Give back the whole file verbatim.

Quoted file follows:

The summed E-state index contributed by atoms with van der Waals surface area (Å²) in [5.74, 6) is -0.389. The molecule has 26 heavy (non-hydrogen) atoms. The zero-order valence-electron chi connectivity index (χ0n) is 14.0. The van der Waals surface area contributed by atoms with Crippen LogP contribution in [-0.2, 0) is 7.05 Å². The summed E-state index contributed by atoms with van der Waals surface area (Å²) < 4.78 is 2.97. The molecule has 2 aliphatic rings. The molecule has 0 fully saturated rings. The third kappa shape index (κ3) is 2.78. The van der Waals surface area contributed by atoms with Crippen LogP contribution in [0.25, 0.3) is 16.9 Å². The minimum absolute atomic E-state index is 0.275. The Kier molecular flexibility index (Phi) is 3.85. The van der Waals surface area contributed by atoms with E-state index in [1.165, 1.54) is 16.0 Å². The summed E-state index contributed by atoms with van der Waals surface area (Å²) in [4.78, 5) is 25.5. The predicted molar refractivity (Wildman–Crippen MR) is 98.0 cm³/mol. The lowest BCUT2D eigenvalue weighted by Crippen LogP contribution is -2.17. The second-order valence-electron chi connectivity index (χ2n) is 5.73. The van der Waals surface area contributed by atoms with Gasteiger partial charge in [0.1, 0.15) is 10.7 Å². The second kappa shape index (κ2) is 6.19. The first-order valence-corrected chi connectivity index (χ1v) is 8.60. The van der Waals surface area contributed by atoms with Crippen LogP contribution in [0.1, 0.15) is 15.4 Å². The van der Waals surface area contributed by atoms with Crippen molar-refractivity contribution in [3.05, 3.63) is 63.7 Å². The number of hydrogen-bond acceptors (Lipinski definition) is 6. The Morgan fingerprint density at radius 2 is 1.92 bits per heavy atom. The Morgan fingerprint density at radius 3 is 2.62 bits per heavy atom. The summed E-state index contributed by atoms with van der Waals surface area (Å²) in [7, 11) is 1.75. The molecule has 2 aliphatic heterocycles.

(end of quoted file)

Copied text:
The summed E-state index contributed by atoms with van der Waals surface area (Å²) in [5.74, 6) is -0.389. The molecule has 26 heavy (non-hydrogen) atoms. The zero-order valence-electron chi connectivity index (χ0n) is 14.0. The van der Waals surface area contributed by atoms with Crippen LogP contribution in [-0.2, 0) is 7.05 Å². The summed E-state index contributed by atoms with van der Waals surface area (Å²) < 4.78 is 2.97. The molecule has 2 aliphatic rings. The molecule has 0 fully saturated rings. The third kappa shape index (κ3) is 2.78. The van der Waals surface area contributed by atoms with Crippen LogP contribution in [0.25, 0.3) is 16.9 Å². The minimum absolute atomic E-state index is 0.275. The Kier molecular flexibility index (Phi) is 3.85. The van der Waals surface area contributed by atoms with E-state index in [1.165, 1.54) is 16.0 Å². The summed E-state index contributed by atoms with van der Waals surface area (Å²) in [4.78, 5) is 25.5. The predicted molar refractivity (Wildman–Crippen MR) is 98.0 cm³/mol. The lowest BCUT2D eigenvalue weighted by Crippen LogP contribution is -2.17. The second-order valence-electron chi connectivity index (χ2n) is 5.73. The van der Waals surface area contributed by atoms with Gasteiger partial charge in [0.1, 0.15) is 10.7 Å². The second kappa shape index (κ2) is 6.19. The first-order valence-corrected chi connectivity index (χ1v) is 8.60. The van der Waals surface area contributed by atoms with Crippen LogP contribution in [0.1, 0.15) is 15.4 Å². The van der Waals surface area contributed by atoms with Crippen molar-refractivity contribution in [3.05, 3.63) is 63.7 Å². The number of hydrogen-bond acceptors (Lipinski definition) is 6. The Morgan fingerprint density at radius 2 is 1.92 bits per heavy atom. The Morgan fingerprint density at radius 3 is 2.62 bits per heavy atom. The summed E-state index contributed by atoms with van der Waals surface area (Å²) in [7, 11) is 1.75. The molecule has 2 aliphatic heterocycles.